The Broken Spur appears to mix an odd group of ingredients together. I feared this 1935 experience may turn out as poorly as Mr. Boston’s Brazil Cocktail recipe due to the use of strong flavored spirits.

While the instructions note the use of “Mr. Boston Dry Gin,” I thought I’d give it a go with our homemade batch of compound Gin. I figured this recipe would need a Gin that could stand up to the botanical forward Antica Formula Italian Vermouth and the complex flavor of Port wine.

The oldest Broken Spur Cocktail recipe I was able to hunt down was published in ‘Barflies and Cocktail’ in 1927. Just when I think I’ve consulted all of the cocktail books, a new one pops up!

Barflies and Cocktails

Both the 1927 and 1935 are consistent on ingredients and quantities. Neither gives any clues as to what 1/6 means in ounces. As such, I decided 1/6 was the percentage of a jigger measurement and thus 1/4 ounce seemed appropriate to fit the 4 ounce cocktail glass described in Mr. Boston’s book.

After converting all the ingredient quantities, I came up with this mix:

  • One egg yolk
  • 1/4 ounce Gin
  • 1/4 ounce Italian Vermouth
  • 1 ounce Port
  • 1 Teaspoon Anisette
World War I Canadian Mounted Rifles Recruitment Poster

The only clue I was able to uncover about the name for the Broken Spur Cocktail was given beneath the recipe in Barflies and Cocktails. The note read: “This cocktail was brought out by the cavalry which got disbanded during the war.” Given the “Spur” portion of the name I assume that this recipe is in tribute to the mounted soldiers who served in World War I.

Curious to know how these ingredients worked sans egg yolk, I took a quick sneak sip before adding the yellow goo. I was pleasantly surprised that the strong flavors all played very nicely with one another. The port was strong, as to be expected, but the botanicals in the Gin and Vermouth enhanced the sweetness of the wine and the anisette was a light note at the back. The color of the pre-egged cocktail was a lovely warm red. Unfortunately, that changed considerably with the addition of the yolk.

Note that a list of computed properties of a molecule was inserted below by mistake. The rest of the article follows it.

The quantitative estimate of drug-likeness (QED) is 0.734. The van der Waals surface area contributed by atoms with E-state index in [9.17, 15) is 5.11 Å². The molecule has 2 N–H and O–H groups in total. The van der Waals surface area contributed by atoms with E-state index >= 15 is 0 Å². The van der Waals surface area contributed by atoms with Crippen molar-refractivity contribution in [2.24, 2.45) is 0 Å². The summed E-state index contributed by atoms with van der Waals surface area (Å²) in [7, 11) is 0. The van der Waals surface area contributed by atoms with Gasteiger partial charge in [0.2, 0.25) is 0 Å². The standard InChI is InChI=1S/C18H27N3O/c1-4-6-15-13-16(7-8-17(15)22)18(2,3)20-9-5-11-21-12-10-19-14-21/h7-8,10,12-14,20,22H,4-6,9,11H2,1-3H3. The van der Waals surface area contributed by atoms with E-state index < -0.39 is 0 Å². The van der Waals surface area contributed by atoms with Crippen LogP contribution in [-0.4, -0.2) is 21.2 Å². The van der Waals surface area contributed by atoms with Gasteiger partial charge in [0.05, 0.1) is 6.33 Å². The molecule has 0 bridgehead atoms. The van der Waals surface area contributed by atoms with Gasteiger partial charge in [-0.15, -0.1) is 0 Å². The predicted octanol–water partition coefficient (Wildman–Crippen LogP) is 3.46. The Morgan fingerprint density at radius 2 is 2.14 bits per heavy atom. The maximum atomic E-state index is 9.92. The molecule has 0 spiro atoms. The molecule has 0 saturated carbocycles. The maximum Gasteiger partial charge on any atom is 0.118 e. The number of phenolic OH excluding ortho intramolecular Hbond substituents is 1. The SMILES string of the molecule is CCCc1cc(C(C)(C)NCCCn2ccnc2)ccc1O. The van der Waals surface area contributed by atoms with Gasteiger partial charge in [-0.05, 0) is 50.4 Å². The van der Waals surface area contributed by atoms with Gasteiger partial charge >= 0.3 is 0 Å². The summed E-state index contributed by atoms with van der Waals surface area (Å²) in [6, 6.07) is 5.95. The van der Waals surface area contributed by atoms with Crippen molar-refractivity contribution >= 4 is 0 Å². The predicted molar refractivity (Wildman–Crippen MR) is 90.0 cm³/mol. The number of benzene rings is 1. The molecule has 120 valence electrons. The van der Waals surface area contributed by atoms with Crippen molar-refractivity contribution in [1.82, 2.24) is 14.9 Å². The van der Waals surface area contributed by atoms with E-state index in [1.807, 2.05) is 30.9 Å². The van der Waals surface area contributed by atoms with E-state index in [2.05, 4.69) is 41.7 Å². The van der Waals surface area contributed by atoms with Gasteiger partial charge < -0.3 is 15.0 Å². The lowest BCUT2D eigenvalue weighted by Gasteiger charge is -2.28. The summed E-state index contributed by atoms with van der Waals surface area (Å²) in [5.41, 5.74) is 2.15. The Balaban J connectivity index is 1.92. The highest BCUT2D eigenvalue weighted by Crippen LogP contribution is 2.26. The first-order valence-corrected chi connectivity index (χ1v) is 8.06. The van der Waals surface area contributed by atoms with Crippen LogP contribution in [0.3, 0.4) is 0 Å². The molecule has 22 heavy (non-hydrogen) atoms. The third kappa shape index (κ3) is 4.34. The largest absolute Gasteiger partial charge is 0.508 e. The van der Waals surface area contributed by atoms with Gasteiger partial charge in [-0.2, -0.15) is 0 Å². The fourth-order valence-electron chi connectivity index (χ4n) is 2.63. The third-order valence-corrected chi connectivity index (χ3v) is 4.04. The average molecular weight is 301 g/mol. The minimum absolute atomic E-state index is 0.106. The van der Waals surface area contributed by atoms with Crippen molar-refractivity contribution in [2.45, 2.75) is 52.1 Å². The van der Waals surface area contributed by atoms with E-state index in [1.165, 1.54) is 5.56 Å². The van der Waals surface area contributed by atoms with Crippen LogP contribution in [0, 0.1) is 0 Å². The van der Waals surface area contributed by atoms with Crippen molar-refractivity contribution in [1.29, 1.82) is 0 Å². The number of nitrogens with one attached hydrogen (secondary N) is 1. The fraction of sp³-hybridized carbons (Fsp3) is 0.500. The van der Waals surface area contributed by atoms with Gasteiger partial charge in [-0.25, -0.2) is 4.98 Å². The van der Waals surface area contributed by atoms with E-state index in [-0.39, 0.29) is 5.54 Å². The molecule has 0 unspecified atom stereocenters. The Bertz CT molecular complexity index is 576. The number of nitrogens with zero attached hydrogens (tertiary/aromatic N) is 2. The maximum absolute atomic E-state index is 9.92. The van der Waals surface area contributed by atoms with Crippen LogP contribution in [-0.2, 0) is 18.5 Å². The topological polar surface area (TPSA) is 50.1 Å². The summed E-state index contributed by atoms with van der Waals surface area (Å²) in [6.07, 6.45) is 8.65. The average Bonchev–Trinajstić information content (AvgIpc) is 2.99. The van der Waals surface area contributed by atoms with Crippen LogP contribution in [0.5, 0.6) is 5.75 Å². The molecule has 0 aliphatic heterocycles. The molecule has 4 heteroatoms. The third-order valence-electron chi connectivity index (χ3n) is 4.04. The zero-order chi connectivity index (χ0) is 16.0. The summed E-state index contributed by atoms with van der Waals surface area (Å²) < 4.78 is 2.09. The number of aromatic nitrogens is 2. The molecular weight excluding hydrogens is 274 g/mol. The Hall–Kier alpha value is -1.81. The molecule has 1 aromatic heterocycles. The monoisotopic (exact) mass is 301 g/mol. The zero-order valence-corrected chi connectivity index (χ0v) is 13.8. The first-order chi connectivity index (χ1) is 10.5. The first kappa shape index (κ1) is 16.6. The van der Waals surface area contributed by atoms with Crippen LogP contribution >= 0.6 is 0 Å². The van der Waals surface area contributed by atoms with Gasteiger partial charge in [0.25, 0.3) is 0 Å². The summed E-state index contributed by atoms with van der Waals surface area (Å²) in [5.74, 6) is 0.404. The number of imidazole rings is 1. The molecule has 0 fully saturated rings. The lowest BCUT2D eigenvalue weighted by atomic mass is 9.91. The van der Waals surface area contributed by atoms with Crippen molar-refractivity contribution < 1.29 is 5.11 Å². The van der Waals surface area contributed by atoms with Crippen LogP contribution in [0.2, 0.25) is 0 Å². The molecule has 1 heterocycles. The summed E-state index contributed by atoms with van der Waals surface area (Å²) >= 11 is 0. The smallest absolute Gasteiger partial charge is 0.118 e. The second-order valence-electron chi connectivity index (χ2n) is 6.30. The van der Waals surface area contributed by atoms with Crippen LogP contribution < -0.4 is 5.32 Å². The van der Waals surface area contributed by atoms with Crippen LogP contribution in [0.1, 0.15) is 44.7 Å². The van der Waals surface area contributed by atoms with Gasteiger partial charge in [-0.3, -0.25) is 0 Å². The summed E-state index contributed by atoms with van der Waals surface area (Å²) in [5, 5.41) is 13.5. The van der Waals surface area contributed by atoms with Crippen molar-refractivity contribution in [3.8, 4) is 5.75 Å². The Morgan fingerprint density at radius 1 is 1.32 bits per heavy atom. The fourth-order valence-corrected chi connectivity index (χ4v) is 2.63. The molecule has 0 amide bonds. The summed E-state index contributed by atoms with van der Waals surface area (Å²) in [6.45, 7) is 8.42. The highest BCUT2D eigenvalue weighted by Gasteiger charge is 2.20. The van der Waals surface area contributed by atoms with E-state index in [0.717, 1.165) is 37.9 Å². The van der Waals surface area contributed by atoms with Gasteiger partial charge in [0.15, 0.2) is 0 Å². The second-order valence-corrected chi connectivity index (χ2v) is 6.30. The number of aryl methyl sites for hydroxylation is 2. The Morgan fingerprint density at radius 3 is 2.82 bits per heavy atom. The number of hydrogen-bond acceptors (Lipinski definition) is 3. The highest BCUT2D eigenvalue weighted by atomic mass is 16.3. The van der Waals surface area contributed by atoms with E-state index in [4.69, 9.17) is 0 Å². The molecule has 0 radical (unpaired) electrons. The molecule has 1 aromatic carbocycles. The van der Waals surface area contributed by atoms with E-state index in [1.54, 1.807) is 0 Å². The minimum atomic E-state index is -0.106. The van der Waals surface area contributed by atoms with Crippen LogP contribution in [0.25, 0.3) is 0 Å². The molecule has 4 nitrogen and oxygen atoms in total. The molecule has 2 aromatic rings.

The Yolkr Egg Yolk Separator

There are a lot of ways to separate the egg yolk from its white. I was taught to dance the yolk between the shell halves and allow the white to drip over the shell edge into a bowl. Martha Stewart has a tutorial on how to use a slotted spoon to get the same effect. To make the job even easier, I found this Kickstarter campaign for the Yolkr that sucks the yolk from the bowl leaving the whites behind and knew I had to share it with you 🙂

Like me, you may have expected the yellow from the yolk to transform the red hues into an orange tone. It seems the red variant errs on the blue side of the spectrum. Instead of being an appetizing shade, my Broken Spur Cocktail was a muddy brown. Honestly, I found the new color palette to be less than appetizing. It wasn’t until sitting down to write today’s post that I discovered the recipe from 1927 calls for White Port.

Call me a novice but I had no idea that White Port existed until this afternoon. I admit that Port hasn’t been a huge part of my drinking though I do really enjoy it. In an effort to improve my Port knowledge, I looked into the difference between the varietals and here is what I found out…

Port is crafted in the Northwestern Valley of Portugal. Using methods similar to other wine types, the grapes are harvested, pressed and the juice is fermented until the alcohol level reaches around the 7% mark. Next the wine is fortafied with Brandy to stop the fermentation process and retain the sweetness of the wine. Finally, the Port is aged in an oak cask for 18 months or longer.

Until now, I had been most familiar with Tawny Port which is apparently the sweeter Port variety. The White Port is described as being dry to semi-sweet with a fruit forward palate. It is also as expected, white in color.

Now that I know about White Port, I may have to remake this cocktail to see what the white color and semi-sweet flavor do to the recipe. Other than the color itself, I really enjoyed the Broken Spur Cocktail. It was a nice balance of ingredients: the perfect sweetness and the yolk added a creaminess to the mouth-feel. I do think I preferred the drink before the egg. The fruit and botanical notes lost their refreshing qualities once the “creamy” yolk took hold.

All and all, I’d drink this one again perhaps, without egg and maybe served as a built drink… hummmm